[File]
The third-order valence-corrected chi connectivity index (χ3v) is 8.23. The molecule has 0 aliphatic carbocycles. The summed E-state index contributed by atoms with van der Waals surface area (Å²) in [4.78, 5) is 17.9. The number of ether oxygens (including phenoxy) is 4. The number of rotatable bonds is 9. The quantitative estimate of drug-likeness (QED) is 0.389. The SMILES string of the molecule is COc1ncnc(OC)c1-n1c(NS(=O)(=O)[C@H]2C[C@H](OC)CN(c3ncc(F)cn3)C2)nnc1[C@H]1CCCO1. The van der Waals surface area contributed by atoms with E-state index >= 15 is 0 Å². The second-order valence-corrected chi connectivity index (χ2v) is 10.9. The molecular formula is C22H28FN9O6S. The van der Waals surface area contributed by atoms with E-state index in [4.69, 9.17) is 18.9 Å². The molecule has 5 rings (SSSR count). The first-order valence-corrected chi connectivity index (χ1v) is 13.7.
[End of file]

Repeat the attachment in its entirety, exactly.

The third-order valence-corrected chi connectivity index (χ3v) is 8.23. The molecule has 0 aliphatic carbocycles. The summed E-state index contributed by atoms with van der Waals surface area (Å²) in [4.78, 5) is 17.9. The number of ether oxygens (including phenoxy) is 4. The number of rotatable bonds is 9. The quantitative estimate of drug-likeness (QED) is 0.389. The SMILES string of the molecule is COc1ncnc(OC)c1-n1c(NS(=O)(=O)[C@H]2C[C@H](OC)CN(c3ncc(F)cn3)C2)nnc1[C@H]1CCCO1. The van der Waals surface area contributed by atoms with E-state index >= 15 is 0 Å². The second-order valence-corrected chi connectivity index (χ2v) is 10.9. The molecular formula is C22H28FN9O6S. The van der Waals surface area contributed by atoms with E-state index in [4.69, 9.17) is 18.9 Å². The molecule has 5 rings (SSSR count). The first-order valence-corrected chi connectivity index (χ1v) is 13.7.